What is your political background and what attracted you to your political party? I grew in KZN in a place called Claremont, a very active township in terms of politics during our youth days. I started leadership at a young age when I was in standard 8. I was chairperson of the Zakhele Social Club which was a youth organisation dealing with a range of inclusive activities such as drug awareness campaigns and career guidance and so forth. I was then invited by SAPS to join them in raising more awareness in the community concerning drug and substance abuse. I was then elected to be the president of the SRC in my high school, I received an enormous amount of support. I then enrolled at the University of Durban Westville where I studied law in 1998. At university I first became the Deputy Chairperson of SASCO and then the Deputy Chairperson of the Black Lawyers Association (BLA). The majority of SASCO members were law students who were also part of the BLA, so we would combine the meetings most of the time. When my tenure as a Chairperson of SASCO came to an end, I was then elected the Chairperson of the Law Student Council to work with the faculty of law at the university and in the provincial legislative committee as a political commissar.
When I graduated my plan was to branch out and start practising as an attorney but there were still other prominent issues that I was entrusted to deal with. In 2003 I received a call from the University of Pretoria and they had a wing called the Southern Student Volunteers of which I was to be part of the group of students that were selected to travel to London as part of youth exchange programme for a year. The programme was split and the first half of the year we spent in London and the remainder in South Africa where we did a lot of community development work and built a school in Limpopo with some of the exchange students from the UK.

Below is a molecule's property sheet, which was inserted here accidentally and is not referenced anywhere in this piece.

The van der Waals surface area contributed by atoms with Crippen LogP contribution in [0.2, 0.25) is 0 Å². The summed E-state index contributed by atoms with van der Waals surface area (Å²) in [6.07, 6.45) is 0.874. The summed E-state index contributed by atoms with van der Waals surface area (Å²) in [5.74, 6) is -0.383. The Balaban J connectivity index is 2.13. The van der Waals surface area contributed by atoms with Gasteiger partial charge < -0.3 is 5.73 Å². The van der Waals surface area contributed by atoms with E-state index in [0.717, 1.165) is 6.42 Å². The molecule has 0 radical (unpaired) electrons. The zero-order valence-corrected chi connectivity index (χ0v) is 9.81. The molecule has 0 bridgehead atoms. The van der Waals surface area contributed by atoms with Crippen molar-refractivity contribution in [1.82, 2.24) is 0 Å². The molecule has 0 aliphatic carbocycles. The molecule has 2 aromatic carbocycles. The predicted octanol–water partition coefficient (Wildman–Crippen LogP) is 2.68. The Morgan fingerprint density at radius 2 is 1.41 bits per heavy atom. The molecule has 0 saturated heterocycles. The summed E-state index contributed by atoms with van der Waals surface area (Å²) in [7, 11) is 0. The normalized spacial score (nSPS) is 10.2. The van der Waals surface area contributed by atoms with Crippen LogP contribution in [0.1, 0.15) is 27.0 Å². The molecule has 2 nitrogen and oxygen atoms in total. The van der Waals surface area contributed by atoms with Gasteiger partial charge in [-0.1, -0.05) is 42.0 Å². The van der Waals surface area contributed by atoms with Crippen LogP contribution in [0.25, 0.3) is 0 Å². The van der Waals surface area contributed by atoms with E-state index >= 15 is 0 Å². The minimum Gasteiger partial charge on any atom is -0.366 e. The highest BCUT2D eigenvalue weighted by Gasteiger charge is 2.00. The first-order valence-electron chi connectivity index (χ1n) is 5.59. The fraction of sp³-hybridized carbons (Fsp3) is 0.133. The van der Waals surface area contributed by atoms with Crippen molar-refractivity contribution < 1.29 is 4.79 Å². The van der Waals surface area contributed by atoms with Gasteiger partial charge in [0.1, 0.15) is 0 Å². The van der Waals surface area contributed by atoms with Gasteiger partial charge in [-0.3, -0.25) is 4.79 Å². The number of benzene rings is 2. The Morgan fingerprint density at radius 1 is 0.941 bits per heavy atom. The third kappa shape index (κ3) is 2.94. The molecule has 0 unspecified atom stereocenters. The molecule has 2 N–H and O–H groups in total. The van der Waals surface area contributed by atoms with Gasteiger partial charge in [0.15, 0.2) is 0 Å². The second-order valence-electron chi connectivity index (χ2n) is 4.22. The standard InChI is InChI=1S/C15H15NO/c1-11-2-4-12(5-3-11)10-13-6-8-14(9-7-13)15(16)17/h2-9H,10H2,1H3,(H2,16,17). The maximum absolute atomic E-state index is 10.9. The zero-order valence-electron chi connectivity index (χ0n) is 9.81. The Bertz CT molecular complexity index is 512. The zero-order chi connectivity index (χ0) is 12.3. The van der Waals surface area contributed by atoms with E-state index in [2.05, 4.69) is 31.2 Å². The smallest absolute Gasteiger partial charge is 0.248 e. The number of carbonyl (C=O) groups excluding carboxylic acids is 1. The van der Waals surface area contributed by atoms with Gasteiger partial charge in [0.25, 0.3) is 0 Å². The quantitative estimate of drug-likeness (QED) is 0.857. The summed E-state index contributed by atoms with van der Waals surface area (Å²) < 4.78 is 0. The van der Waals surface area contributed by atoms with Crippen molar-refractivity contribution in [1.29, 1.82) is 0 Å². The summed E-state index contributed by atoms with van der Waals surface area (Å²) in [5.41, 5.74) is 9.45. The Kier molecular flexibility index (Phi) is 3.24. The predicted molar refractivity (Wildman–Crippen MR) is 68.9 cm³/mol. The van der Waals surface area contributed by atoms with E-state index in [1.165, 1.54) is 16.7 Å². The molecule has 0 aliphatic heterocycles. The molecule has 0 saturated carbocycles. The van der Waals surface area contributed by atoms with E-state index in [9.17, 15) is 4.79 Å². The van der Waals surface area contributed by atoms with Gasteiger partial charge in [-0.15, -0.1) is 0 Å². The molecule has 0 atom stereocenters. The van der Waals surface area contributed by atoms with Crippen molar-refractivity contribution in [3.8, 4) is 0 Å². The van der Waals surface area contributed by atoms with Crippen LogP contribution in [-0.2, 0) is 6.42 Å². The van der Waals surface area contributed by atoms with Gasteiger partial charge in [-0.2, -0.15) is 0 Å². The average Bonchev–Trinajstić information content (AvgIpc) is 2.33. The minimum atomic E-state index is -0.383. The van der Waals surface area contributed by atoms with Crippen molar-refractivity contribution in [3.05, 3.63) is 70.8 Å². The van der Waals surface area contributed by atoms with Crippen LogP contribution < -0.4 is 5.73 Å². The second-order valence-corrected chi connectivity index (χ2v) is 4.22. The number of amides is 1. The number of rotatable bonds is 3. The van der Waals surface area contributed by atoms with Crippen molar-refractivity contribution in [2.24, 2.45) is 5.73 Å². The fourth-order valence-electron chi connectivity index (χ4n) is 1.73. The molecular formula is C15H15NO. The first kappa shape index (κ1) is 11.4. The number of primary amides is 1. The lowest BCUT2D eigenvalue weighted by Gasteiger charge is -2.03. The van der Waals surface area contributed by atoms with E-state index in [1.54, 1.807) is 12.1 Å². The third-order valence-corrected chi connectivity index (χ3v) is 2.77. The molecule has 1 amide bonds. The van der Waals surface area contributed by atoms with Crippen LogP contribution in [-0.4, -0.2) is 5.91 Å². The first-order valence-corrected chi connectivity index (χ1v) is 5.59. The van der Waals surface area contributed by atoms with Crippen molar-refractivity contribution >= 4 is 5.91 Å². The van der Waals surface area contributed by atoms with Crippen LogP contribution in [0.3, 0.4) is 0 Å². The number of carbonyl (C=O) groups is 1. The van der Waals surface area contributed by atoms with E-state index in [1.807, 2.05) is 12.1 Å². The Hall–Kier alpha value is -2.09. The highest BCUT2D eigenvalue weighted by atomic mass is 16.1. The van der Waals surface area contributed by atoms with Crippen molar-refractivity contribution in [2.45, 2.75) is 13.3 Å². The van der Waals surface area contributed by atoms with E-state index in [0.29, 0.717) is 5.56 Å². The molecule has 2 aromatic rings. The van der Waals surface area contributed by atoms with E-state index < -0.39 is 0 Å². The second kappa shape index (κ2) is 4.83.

I graduated in 2004 and in 2005 I joined the Road Accident Fund (RAF) as a claims handler and in-house attorney where I worked for 5 years. When I resigned, the NFP called me and while I went back to practising law I was part of the formation stages of the NFP at the same time. In 2012 I was elected as the first NFP Youth President - a position I still occupy to this day. In 2014 I was amongst the top 3 members of the party that was sent to Parliament.
What has been your impression of the Fifth Parliament so far? It is very vigorous and youthful with the arrival of the EFF. It has become more interesting than the previous parliaments. People are now more interested in what happens in Parliament, not only just issues around the pension grant and child support grant. There is a lot of improvement regarding the interaction with the public.
Which constituency office have you been assigned to by your party? I have been assigned to the Pinetown constituency office, but because of the number of seats we have in Parliament, we had to expand to be in more than one office. Now I am also assigned to the Eastern Cape in Bizana and in Port Elizabeth.
What are the most interesting things that you have come across in your constituency offices? Just a little while ago we launched a community hospice founded by a young guy. The hospice looks after the old and sick and one would be amazed at the things that ordinary people out there do, people who do not even know about the National Development Plan (NDP) and the he 2030 government vision. Some of these things are not even publicised widely.
What are you most passionate about? I grew up without a father and in our community our neighbours played that fatherly role. I also love people and I enjoy helping out people as someone who has been blessed enough to be where I am today. I always want to ensure I extend a helping hand where necessary. I am most passionate about my family, because that is where charity starts.
What is your message to South Africa? My message is simple. We need to love our country enough to preserve it. We need to start protecting our resources to ensure that developed countries do not continue exploiting us. One does not need to be a Member of Parliament to make a difference. Anyone can drive change and make a difference. No matter how small it is, Ubuntu is not measured by quantity but the will to reach out and help out where you can as an African.
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